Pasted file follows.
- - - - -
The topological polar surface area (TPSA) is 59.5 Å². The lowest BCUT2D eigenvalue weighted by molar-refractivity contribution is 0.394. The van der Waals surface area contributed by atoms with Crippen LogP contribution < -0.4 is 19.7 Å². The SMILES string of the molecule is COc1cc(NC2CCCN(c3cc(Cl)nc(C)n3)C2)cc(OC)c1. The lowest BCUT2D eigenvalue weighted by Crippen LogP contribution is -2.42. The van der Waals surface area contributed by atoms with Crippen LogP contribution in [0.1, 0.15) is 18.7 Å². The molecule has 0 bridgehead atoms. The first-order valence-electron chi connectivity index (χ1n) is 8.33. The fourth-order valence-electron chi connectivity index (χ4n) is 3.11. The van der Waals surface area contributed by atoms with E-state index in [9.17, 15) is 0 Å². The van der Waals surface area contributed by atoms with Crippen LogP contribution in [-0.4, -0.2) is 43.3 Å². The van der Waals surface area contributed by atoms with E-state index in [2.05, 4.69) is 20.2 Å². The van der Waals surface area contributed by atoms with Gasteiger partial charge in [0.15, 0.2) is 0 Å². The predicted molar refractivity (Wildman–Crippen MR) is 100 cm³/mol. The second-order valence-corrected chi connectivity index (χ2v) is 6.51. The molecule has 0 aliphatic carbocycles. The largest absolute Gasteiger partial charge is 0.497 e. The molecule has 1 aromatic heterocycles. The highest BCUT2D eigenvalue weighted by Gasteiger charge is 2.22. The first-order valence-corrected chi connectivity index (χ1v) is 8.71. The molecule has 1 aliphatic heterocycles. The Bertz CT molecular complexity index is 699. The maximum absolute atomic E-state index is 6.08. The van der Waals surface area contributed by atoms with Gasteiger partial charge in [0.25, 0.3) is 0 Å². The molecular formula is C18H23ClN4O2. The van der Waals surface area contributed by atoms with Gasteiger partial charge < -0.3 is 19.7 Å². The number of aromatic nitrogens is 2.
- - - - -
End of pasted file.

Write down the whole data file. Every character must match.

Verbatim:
The topological polar surface area (TPSA) is 59.5 Å². The lowest BCUT2D eigenvalue weighted by molar-refractivity contribution is 0.394. The van der Waals surface area contributed by atoms with Crippen LogP contribution < -0.4 is 19.7 Å². The SMILES string of the molecule is COc1cc(NC2CCCN(c3cc(Cl)nc(C)n3)C2)cc(OC)c1. The lowest BCUT2D eigenvalue weighted by Crippen LogP contribution is -2.42. The van der Waals surface area contributed by atoms with Crippen LogP contribution in [0.1, 0.15) is 18.7 Å². The molecule has 0 bridgehead atoms. The first-order valence-electron chi connectivity index (χ1n) is 8.33. The fourth-order valence-electron chi connectivity index (χ4n) is 3.11. The van der Waals surface area contributed by atoms with E-state index in [9.17, 15) is 0 Å². The van der Waals surface area contributed by atoms with Crippen LogP contribution in [-0.4, -0.2) is 43.3 Å². The van der Waals surface area contributed by atoms with E-state index in [2.05, 4.69) is 20.2 Å². The van der Waals surface area contributed by atoms with Gasteiger partial charge in [0.15, 0.2) is 0 Å². The predicted molar refractivity (Wildman–Crippen MR) is 100 cm³/mol. The second-order valence-corrected chi connectivity index (χ2v) is 6.51. The molecule has 0 aliphatic carbocycles. The largest absolute Gasteiger partial charge is 0.497 e. The molecule has 1 aromatic heterocycles. The highest BCUT2D eigenvalue weighted by Gasteiger charge is 2.22. The first-order valence-corrected chi connectivity index (χ1v) is 8.71. The molecule has 1 aliphatic heterocycles. The Bertz CT molecular complexity index is 699. The maximum absolute atomic E-state index is 6.08. The van der Waals surface area contributed by atoms with Gasteiger partial charge in [0.25, 0.3) is 0 Å². The molecular formula is C18H23ClN4O2. The van der Waals surface area contributed by atoms with Gasteiger partial charge < -0.3 is 19.7 Å². The number of aromatic nitrogens is 2.